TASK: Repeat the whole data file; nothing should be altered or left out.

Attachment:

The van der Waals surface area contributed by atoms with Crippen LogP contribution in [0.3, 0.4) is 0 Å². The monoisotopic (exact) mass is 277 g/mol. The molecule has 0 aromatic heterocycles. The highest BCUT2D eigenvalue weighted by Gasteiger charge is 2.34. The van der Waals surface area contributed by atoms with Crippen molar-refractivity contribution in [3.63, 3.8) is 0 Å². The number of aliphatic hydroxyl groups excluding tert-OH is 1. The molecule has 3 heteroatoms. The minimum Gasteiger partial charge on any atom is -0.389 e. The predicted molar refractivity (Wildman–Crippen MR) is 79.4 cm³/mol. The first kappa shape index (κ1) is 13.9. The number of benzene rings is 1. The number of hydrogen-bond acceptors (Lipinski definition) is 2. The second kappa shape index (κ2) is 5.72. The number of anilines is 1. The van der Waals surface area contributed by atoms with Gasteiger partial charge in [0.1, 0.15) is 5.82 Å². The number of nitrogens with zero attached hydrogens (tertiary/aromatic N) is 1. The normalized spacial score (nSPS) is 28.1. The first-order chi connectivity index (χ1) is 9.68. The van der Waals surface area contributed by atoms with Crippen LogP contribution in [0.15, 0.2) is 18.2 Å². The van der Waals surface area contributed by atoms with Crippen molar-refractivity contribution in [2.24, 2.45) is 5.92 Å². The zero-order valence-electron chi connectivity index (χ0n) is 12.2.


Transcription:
The van der Waals surface area contributed by atoms with Crippen LogP contribution in [0.3, 0.4) is 0 Å². The monoisotopic (exact) mass is 277 g/mol. The molecule has 0 aromatic heterocycles. The highest BCUT2D eigenvalue weighted by Gasteiger charge is 2.34. The van der Waals surface area contributed by atoms with Crippen molar-refractivity contribution in [3.63, 3.8) is 0 Å². The number of aliphatic hydroxyl groups excluding tert-OH is 1. The molecule has 3 heteroatoms. The minimum Gasteiger partial charge on any atom is -0.389 e. The predicted molar refractivity (Wildman–Crippen MR) is 79.4 cm³/mol. The first kappa shape index (κ1) is 13.9. The number of benzene rings is 1. The number of hydrogen-bond acceptors (Lipinski definition) is 2. The second kappa shape index (κ2) is 5.72. The number of anilines is 1. The van der Waals surface area contributed by atoms with Gasteiger partial charge in [0.1, 0.15) is 5.82 Å². The number of nitrogens with zero attached hydrogens (tertiary/aromatic N) is 1. The normalized spacial score (nSPS) is 28.1. The first-order chi connectivity index (χ1) is 9.68. The van der Waals surface area contributed by atoms with Crippen LogP contribution in [0.15, 0.2) is 18.2 Å². The van der Waals surface area contributed by atoms with Crippen molar-refractivity contribution in [2.24, 2.45) is 5.92 Å². The zero-order valence-electron chi connectivity index (χ0n) is 12.2.